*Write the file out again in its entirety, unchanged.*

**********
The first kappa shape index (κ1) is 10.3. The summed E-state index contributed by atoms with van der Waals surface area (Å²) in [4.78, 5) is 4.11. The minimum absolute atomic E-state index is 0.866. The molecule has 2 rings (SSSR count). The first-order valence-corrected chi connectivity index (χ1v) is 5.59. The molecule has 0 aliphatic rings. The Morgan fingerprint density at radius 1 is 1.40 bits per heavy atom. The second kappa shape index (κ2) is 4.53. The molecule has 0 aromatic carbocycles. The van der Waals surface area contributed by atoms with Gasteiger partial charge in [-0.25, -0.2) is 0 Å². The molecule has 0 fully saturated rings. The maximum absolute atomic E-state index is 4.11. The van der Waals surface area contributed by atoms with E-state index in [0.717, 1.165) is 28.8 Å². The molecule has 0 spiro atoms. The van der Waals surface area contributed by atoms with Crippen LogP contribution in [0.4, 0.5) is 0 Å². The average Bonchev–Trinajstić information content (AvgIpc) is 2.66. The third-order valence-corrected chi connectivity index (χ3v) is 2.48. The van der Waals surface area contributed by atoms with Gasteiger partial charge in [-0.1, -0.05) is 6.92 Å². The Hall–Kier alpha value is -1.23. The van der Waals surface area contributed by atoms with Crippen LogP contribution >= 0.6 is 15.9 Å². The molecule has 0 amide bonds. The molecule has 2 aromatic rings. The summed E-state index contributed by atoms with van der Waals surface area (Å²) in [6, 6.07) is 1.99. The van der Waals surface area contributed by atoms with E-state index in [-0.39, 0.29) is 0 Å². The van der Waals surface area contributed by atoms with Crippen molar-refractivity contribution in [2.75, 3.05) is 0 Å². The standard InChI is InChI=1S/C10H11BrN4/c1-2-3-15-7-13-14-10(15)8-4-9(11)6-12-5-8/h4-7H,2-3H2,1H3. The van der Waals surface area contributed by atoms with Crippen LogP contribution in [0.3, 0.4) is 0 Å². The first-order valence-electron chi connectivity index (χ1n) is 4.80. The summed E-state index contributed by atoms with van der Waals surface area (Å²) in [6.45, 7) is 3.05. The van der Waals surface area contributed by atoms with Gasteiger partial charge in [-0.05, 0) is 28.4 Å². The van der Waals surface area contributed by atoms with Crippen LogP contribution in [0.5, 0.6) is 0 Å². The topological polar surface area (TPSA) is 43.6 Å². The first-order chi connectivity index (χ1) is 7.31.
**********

The first kappa shape index (κ1) is 10.3. The summed E-state index contributed by atoms with van der Waals surface area (Å²) in [4.78, 5) is 4.11. The minimum absolute atomic E-state index is 0.866. The molecule has 2 rings (SSSR count). The first-order valence-corrected chi connectivity index (χ1v) is 5.59. The molecule has 0 aliphatic rings. The Morgan fingerprint density at radius 1 is 1.40 bits per heavy atom. The second kappa shape index (κ2) is 4.53. The molecule has 0 aromatic carbocycles. The van der Waals surface area contributed by atoms with Gasteiger partial charge in [-0.25, -0.2) is 0 Å². The molecule has 0 fully saturated rings. The maximum absolute atomic E-state index is 4.11. The van der Waals surface area contributed by atoms with E-state index in [0.717, 1.165) is 28.8 Å². The molecule has 0 spiro atoms. The van der Waals surface area contributed by atoms with Crippen LogP contribution in [0.4, 0.5) is 0 Å². The average Bonchev–Trinajstić information content (AvgIpc) is 2.66. The third-order valence-corrected chi connectivity index (χ3v) is 2.48. The van der Waals surface area contributed by atoms with Gasteiger partial charge in [-0.1, -0.05) is 6.92 Å². The Hall–Kier alpha value is -1.23. The van der Waals surface area contributed by atoms with Crippen LogP contribution >= 0.6 is 15.9 Å². The molecule has 0 amide bonds. The molecule has 2 aromatic rings. The summed E-state index contributed by atoms with van der Waals surface area (Å²) in [6, 6.07) is 1.99. The van der Waals surface area contributed by atoms with E-state index in [-0.39, 0.29) is 0 Å². The van der Waals surface area contributed by atoms with Crippen molar-refractivity contribution in [2.75, 3.05) is 0 Å². The standard InChI is InChI=1S/C10H11BrN4/c1-2-3-15-7-13-14-10(15)8-4-9(11)6-12-5-8/h4-7H,2-3H2,1H3. The van der Waals surface area contributed by atoms with Crippen LogP contribution in [0.3, 0.4) is 0 Å². The first-order valence-electron chi connectivity index (χ1n) is 4.80. The summed E-state index contributed by atoms with van der Waals surface area (Å²) in [6.45, 7) is 3.05. The van der Waals surface area contributed by atoms with Gasteiger partial charge in [-0.05, 0) is 28.4 Å². The van der Waals surface area contributed by atoms with Crippen LogP contribution in [0.5, 0.6) is 0 Å². The topological polar surface area (TPSA) is 43.6 Å². The first-order chi connectivity index (χ1) is 7.31.